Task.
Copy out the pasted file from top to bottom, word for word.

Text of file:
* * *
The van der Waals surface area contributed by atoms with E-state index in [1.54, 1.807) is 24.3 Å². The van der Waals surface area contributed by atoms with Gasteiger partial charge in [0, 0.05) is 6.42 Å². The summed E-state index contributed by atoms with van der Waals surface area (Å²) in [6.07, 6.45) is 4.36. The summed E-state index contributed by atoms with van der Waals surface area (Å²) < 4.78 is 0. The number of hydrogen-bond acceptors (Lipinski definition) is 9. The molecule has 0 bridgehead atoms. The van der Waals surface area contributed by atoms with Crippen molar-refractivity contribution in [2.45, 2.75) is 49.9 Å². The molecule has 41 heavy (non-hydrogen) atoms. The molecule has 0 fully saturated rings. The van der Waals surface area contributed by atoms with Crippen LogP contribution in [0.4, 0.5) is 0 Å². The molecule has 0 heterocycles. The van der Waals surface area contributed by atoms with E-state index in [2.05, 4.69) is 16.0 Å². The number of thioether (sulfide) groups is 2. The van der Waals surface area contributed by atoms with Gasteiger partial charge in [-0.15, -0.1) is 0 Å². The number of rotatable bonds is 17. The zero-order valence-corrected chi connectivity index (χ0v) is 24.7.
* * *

The van der Waals surface area contributed by atoms with E-state index in [1.54, 1.807) is 24.3 Å². The van der Waals surface area contributed by atoms with Gasteiger partial charge in [0, 0.05) is 6.42 Å². The summed E-state index contributed by atoms with van der Waals surface area (Å²) in [6.07, 6.45) is 4.36. The summed E-state index contributed by atoms with van der Waals surface area (Å²) < 4.78 is 0. The number of hydrogen-bond acceptors (Lipinski definition) is 9. The molecule has 0 bridgehead atoms. The van der Waals surface area contributed by atoms with Crippen molar-refractivity contribution in [2.45, 2.75) is 49.9 Å². The molecule has 41 heavy (non-hydrogen) atoms. The molecule has 0 fully saturated rings. The van der Waals surface area contributed by atoms with Crippen LogP contribution in [0.4, 0.5) is 0 Å². The molecule has 0 heterocycles. The van der Waals surface area contributed by atoms with E-state index in [2.05, 4.69) is 16.0 Å². The number of thioether (sulfide) groups is 2. The van der Waals surface area contributed by atoms with Gasteiger partial charge in [-0.15, -0.1) is 0 Å². The number of rotatable bonds is 17. The zero-order valence-corrected chi connectivity index (χ0v) is 24.7.